Correct me if I’m wrong. This is the same king that visited the two remaining symbols of western imperialism on Moroccan soil last week. This is the descendent of the same royal line of Spain who know is going nuts because a latin american (whom I’m sure he’s considering a subject of hes) leader, democratically and overwhelmingly elected by his own people is now daring raising his voice in the presence of his majesty… give me a break!

    Chavez is not fascist…

  2. Abdelilah Boukili said,

    November 14, 2007 at 1:07 pm

    Hi Hisham,
    I agree with you that Spain is still a thorn in the side of Morocco despite the economic, political and cultural ties because of using Ceuta, Mellila and the Moroccan Sahara to blackmail Morocco. I had this in mind. That’s why I added “Ceuta and Mellila are Moroccan” at the bottom of the picture above.

    I also put the question at the bottom of Shavez’s picture, “Who’s fascist, Chavez or Aznar?”

    I agree with you Chavez is the new voice of the new revolutionary politicians in Latin America. It remains how much political support he can draw in the region to give this part of the world a new political look.

  3. Hisham said,

    November 14, 2007 at 3:44 pm

    Delighted by your reply Abdelilah!
    I also hope, from the bottom of my heart, that Chavez will suceed.

    By the way, Abdelilah, have you seen (I assume you did) the John Pilger’s latest film, “The War on Democracy.” If not you can watch it on my blog (yes I know, I’m self promoting again) by following this link:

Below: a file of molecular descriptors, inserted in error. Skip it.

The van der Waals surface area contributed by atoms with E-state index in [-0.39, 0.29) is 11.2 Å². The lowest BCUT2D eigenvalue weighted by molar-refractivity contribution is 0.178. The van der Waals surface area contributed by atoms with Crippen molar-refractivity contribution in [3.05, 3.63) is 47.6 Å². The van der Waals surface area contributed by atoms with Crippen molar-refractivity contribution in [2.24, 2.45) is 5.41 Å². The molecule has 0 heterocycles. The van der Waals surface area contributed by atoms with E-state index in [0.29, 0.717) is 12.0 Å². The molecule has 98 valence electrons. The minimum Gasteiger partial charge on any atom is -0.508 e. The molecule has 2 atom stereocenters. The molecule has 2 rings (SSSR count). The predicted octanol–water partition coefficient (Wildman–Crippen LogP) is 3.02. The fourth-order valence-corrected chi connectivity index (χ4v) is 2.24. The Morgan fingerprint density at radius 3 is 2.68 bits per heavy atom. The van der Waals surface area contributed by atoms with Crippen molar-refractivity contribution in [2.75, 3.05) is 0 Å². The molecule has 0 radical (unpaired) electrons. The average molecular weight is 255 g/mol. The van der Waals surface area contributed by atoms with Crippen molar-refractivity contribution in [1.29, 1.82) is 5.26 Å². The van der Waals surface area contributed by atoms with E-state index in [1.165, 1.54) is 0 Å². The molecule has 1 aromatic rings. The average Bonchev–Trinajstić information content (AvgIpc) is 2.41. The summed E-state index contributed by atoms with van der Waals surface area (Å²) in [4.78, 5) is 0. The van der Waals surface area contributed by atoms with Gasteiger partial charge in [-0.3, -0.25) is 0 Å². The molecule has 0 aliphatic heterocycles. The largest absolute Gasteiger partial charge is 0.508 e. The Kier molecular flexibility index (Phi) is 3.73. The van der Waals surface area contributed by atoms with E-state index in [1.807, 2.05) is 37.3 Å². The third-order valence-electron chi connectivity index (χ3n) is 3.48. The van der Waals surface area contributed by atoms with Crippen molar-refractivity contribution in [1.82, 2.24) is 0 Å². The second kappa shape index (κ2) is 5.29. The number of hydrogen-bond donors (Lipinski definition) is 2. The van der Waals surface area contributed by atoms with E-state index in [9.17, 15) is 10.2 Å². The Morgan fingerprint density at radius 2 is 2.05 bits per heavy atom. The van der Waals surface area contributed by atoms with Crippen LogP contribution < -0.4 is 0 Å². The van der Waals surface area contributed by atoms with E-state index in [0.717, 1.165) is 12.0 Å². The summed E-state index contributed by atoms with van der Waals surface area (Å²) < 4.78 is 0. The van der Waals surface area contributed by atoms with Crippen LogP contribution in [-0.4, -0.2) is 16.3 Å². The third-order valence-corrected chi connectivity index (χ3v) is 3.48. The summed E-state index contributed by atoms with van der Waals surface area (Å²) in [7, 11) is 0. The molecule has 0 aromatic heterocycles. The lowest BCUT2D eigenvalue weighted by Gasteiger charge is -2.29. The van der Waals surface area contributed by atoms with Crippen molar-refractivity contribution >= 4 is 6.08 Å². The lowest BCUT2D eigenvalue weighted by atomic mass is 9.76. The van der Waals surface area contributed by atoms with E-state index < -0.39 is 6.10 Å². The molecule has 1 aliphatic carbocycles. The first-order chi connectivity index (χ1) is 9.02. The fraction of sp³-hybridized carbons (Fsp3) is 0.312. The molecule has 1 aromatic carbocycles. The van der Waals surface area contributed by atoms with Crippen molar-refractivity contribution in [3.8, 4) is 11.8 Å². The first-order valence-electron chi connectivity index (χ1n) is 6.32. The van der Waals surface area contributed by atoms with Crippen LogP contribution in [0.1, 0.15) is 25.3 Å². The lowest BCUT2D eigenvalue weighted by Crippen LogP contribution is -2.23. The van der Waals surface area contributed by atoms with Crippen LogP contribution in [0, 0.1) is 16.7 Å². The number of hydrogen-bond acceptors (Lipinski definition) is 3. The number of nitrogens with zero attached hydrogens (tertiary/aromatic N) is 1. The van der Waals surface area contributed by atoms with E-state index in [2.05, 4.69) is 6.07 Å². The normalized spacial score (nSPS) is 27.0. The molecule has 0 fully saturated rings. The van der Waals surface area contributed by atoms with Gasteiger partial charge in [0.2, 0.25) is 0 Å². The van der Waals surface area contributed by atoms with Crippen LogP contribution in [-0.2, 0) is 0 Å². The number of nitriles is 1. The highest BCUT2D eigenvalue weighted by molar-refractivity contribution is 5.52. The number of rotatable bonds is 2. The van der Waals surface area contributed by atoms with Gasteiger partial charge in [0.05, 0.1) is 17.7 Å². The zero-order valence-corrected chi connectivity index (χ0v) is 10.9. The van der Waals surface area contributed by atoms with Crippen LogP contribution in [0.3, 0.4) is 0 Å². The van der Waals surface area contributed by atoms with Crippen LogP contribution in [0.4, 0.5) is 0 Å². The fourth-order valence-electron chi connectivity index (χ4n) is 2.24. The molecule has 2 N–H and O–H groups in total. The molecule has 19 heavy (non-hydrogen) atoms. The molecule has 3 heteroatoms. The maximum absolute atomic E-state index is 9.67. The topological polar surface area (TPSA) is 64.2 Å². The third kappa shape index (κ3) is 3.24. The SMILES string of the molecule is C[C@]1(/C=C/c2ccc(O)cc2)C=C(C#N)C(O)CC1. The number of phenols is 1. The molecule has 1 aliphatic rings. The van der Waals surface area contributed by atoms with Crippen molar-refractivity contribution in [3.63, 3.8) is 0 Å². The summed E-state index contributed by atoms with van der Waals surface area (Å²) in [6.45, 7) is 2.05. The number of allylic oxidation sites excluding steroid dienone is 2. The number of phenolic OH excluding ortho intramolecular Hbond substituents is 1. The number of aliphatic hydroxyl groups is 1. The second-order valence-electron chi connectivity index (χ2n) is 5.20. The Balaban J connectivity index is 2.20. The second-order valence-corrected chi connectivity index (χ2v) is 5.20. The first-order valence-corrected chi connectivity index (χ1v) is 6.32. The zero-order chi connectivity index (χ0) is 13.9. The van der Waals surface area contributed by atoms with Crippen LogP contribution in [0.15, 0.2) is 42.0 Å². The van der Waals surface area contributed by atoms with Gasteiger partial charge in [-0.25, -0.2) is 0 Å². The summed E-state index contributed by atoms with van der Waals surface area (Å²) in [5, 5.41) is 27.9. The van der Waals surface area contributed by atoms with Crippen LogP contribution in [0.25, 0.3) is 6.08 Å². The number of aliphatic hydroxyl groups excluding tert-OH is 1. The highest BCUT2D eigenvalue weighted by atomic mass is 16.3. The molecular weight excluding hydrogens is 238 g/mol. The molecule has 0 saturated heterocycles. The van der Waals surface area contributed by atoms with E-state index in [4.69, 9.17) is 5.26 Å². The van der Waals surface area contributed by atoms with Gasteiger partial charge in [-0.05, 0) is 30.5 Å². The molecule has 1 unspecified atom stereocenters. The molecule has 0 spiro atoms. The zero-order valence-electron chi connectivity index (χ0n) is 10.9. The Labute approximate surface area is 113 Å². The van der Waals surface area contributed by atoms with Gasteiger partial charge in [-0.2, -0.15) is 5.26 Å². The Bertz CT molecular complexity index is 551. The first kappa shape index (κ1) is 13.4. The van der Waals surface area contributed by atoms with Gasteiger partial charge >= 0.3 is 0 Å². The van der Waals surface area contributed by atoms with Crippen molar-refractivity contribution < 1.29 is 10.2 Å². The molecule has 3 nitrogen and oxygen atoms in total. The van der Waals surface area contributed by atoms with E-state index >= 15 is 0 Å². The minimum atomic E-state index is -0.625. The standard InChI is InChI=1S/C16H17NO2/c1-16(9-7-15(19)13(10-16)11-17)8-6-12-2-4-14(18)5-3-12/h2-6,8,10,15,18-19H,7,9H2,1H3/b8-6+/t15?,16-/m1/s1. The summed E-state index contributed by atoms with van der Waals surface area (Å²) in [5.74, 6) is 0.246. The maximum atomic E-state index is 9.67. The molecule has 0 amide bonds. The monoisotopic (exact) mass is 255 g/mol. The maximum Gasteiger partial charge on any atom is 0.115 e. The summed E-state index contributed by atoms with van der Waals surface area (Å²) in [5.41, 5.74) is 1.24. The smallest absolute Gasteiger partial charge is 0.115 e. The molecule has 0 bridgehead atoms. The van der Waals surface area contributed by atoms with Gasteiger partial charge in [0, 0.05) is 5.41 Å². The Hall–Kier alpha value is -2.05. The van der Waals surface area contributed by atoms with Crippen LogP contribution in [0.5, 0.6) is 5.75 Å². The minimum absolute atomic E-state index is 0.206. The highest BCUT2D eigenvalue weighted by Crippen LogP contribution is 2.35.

Take care!

  4. Abdelilah Boukili said,

    November 14, 2007 at 4:57 pm

    Thanks Hisham for the tip. I will watch that film.

    BTW, it’s good to disagree with you from time to time. At least through me “you have the scent of homecountry” or as we say in ” كتشم ريحة البلاد”

    I hope you aren’t painfully homesick or to put it in French, J’espère qu’en France tu n’es pas trop dépaysé.

  5. Hisham said,

    November 14, 2007 at 5:03 pm

    Non pas trop… but I’m as much homesick as you can ever find especially when the sky turns dark.

    By the way Abdelilah, remember when we had a chatter about Socialism and Ideology. I thought these videos might be interesting:



    Things are moving, aren’t they?

  6. Abdelilah Boukili said,

    November 14, 2007 at 7:16 pm

    Surely Hisham, I will watch them.

    Only one remark, you update your blog not too often. I don’t think you’re short of ideas. Just click at the keyboard and ideas will come out, the way I do!

  7. Eileen said,

    November 22, 2007 at 9:00 am

    When I went to Gibraltar, I found the people there universally against becoming part of Spain. They are all British, and want to remain that way. Same with the Falkland Islands (which Argentina wants). It’s my understanding (from what I have heard, but never having been there) that Ceuta and Mellia are filled with people who feel Spanish, and want to remain that way. Why not just leave them alone? In ALL of the above cases, why can’t the people just be left alone? What is all this fighting about? Why does anyone even CARE?

    If you can explain this to me, I’d kindly appreciate anything you have to say.

    Dedicated Elementary Teacher Overseas (in the Middle East)

  8. September 10, 2009 at 3:48 pm

    […] from heads of states to low key politicians are known for using rude language towards one another. The famous case was the exchange between Hugo Shavez, Venezuela president and Spanish king, Juan Carlos who asked […]